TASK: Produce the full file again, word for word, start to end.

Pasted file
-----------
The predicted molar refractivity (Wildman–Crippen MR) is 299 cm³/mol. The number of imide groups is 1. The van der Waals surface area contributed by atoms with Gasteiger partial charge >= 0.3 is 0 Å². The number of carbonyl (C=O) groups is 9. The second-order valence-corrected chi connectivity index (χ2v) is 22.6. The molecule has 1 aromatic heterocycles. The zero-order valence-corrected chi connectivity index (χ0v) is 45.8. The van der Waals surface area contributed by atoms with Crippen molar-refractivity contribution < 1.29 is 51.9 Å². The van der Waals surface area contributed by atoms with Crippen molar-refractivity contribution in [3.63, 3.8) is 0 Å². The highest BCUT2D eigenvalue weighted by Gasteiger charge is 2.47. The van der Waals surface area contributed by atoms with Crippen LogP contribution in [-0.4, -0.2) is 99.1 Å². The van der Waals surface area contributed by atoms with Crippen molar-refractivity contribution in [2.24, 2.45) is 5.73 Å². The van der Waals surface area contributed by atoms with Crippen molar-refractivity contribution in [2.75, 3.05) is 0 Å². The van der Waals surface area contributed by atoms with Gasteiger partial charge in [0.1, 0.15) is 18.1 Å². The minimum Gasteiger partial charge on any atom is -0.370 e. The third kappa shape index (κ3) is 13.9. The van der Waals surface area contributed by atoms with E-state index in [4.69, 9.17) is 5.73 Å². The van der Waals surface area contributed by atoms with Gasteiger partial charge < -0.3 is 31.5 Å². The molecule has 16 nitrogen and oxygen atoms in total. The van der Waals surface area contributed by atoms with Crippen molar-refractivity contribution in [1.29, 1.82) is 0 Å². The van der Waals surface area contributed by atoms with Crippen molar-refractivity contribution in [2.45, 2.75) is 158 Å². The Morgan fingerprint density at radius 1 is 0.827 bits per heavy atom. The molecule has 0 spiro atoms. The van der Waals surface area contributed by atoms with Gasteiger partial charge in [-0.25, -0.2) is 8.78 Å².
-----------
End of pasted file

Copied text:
The predicted molar refractivity (Wildman–Crippen MR) is 299 cm³/mol. The number of imide groups is 1. The van der Waals surface area contributed by atoms with Gasteiger partial charge >= 0.3 is 0 Å². The number of carbonyl (C=O) groups is 9. The second-order valence-corrected chi connectivity index (χ2v) is 22.6. The molecule has 1 aromatic heterocycles. The zero-order valence-corrected chi connectivity index (χ0v) is 45.8. The van der Waals surface area contributed by atoms with Crippen molar-refractivity contribution < 1.29 is 51.9 Å². The van der Waals surface area contributed by atoms with Crippen molar-refractivity contribution in [3.63, 3.8) is 0 Å². The highest BCUT2D eigenvalue weighted by Gasteiger charge is 2.47. The van der Waals surface area contributed by atoms with Crippen LogP contribution in [-0.4, -0.2) is 99.1 Å². The van der Waals surface area contributed by atoms with Crippen molar-refractivity contribution in [2.24, 2.45) is 5.73 Å². The van der Waals surface area contributed by atoms with Crippen molar-refractivity contribution in [2.75, 3.05) is 0 Å². The van der Waals surface area contributed by atoms with Gasteiger partial charge in [0.1, 0.15) is 18.1 Å². The minimum Gasteiger partial charge on any atom is -0.370 e. The third kappa shape index (κ3) is 13.9. The van der Waals surface area contributed by atoms with E-state index in [4.69, 9.17) is 5.73 Å². The van der Waals surface area contributed by atoms with Gasteiger partial charge < -0.3 is 31.5 Å². The molecule has 16 nitrogen and oxygen atoms in total. The van der Waals surface area contributed by atoms with Crippen molar-refractivity contribution in [1.29, 1.82) is 0 Å². The van der Waals surface area contributed by atoms with Crippen molar-refractivity contribution in [2.45, 2.75) is 158 Å². The Morgan fingerprint density at radius 1 is 0.827 bits per heavy atom. The molecule has 0 spiro atoms. The van der Waals surface area contributed by atoms with Gasteiger partial charge in [-0.25, -0.2) is 8.78 Å².